We give form to the forces of life. This is natural. But we often do more than this; we treat the rules with which we give form to these forces as absolute, to be revered as God-given.
Dag Oistein Endsjo, in the introduction to his book, Sex and Religion: Teachings and Taboos in the History of World Faiths, puts forth the idea that religion is something uniquely human, insofar as we are the only animals who create rules and treat them in such a way. He acknowledges that religion isn’t only about belief, or dogmatic propositions, but is also about regulation. But can we reduce religion to regulation, to the socially constructed forms we give to life?
What happened to religion in its material, embodied, experiential aspects? I speak from my own experiences and interests in psychonauticism and mysticism, but it seems the author overlooks the sort of religion that runs counter to the regulating impulse— namely, the more “mysterian” and speculative impulses of those in the psychedelic community, for example, for whom revelation and the beginning of knowing is more so a revelation or a knowing of how little we actually know. The psychedelic or mystical experience is oftentimes the opposite of regulatory; it is oftentimes “boundary dissolving” as Terence McKenna would often say, and an overwhelming of what Levinas would have called “infinity”, or the excess of the Real beyond conceptual and bodily grasp. So what about the relation between religion and sex as it relates more to these sorts of ecstatic, boundary dissolving experiences? It seems Endsjo’s investigations, in the essays I read, are limited.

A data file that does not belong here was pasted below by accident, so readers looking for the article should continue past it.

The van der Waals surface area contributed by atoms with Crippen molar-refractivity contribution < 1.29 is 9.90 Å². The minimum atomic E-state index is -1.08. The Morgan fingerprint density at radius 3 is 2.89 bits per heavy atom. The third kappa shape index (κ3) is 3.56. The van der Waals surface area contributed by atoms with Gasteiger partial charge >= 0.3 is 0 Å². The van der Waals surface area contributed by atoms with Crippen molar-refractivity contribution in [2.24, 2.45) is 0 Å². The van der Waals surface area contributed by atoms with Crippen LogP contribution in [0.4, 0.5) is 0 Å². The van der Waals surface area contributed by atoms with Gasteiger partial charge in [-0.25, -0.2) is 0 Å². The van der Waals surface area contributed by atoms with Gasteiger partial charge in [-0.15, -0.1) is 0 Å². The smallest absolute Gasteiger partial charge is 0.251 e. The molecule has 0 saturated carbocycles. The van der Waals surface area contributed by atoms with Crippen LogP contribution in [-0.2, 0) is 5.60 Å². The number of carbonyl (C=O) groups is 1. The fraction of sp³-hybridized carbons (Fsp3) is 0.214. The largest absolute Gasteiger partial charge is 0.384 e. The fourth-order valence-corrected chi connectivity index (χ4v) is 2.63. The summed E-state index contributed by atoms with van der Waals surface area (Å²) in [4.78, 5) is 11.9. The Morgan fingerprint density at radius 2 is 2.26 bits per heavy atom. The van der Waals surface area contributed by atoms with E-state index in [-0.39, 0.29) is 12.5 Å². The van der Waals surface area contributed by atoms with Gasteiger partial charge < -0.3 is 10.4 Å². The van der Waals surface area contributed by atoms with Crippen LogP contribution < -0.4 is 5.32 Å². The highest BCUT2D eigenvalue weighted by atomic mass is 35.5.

The problem with so much religion, as I see it, as someone who has been deeply affected by Christianity, as well as wondered through other, alternative spiritualities, is what the pluralist, William Connolly would call “territorial Unitarianism”, whereby we treat the way given to us by others, with which we give form to life, as the way. The problem is the fundamentalist structure whereby a framework is enforced upon persons by an authority that treats itself as self-justifying. There’s something troubling about the way fundamentalists appeal to the bible. It’s the sort of attempt to justify one’s self without actually putting in the effort to do so. And this is what keeps oppressive power structures in place— the justification of something by appeal to something which is itself not self-justifying. One can appeal to the bible, but why is it even a justification because the bible says so? And the same goes for law and the overarching framework upon which biopolitical governance hinges in so called secular countries such as Finland, for example.